Investment Commentary – January 19, 2021
Year to Date Market Indices as of January 19, 2021
• Dow 30,932 (1.16%)
• S&P 3,797 (1.06%)
• NASDAQ 13,152 (2.05%)
• Gold $1,840 (2.74%)
• OIL $52.94 (9.33%)
• Barclay Bond Aggregate (-0.76%)
• Fed Funds Rate 0-0.25 (0-0.25)








Stocks climb as Yellen tells Congress to ‘act big’ on coronavirus stimulus
U.S. equity markets rallied Tuesday in President Trump’s final full day in office as traders weighed Treasury Secretary Nominee Janet Yellen’s Senate testimony on Capitol Hill.

The Dow Jones Industrial Average gained 119 points, or 0.39%, while the S&P 500 and the Nasdaq Composite advanced 0.59% and 0.8Yellen, the former Federal Reserve chair, will appear before the Senate Finance Committee Tuesday for her confirmation hearing.

Yellen will say Congress needs to “act big” to combat the economic slowdown caused by the COVID-19 pandemic, including extending more aid to families and providing additional money to expedite the distribution of vaccines.1%, respectively. The major averages were closed Monday in observance of Martin Luther King Jr. Day.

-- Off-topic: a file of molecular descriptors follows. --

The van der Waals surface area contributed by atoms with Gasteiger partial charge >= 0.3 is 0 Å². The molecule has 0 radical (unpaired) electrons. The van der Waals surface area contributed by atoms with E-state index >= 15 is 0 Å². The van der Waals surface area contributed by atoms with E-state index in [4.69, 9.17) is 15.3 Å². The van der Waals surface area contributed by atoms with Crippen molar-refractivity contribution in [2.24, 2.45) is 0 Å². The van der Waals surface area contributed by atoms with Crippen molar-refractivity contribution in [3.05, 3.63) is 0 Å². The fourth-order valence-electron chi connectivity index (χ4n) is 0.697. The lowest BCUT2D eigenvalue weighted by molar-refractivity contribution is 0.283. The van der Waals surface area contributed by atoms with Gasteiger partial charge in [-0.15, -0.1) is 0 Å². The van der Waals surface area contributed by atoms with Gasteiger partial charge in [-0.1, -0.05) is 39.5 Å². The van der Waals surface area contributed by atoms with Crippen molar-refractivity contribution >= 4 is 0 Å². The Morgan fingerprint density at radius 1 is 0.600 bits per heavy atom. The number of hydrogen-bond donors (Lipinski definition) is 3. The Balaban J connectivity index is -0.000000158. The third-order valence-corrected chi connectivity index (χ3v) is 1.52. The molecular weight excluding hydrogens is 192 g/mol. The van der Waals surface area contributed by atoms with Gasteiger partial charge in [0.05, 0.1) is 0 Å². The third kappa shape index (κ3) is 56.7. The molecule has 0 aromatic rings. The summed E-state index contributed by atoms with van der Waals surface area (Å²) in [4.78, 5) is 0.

In stocks, Goldman Sachs Group reported strong quarterly results that were bolstered by continued strength in dealmaking and trading. Annual investment banking revenue hit a record while trading revenue was the strongest in a decade.

Bank of America reported a quarterly profit that exceeded estimates but revenue fell short. The firm’s board of directors announced a $3.2 billion share buyback plan.

Goldman Sachs boosts US economic outlook on Biden’s $1.9T stimulus plan
Goldman analysts lifted GDP forecast to 6.6% for 2021

Goldman Sachs analysts raised their growth forecasts for the U.S. this year after President-elect Joe Biden unveiled a sprawling coronavirus relief package that would inject $1.9 trillion into the nation’s sputtering economy.

In an analyst note to clients this weekend, economists led by Jan Hatzius projected the economy would grow 6.6% in 2021, faster than the 6.4% previously estimated. The economists said they expect the nation’s unemployment rate — which is at 6.7% — to fall to 4.5% by the end of the year, down from the prior estimate of 4.8%.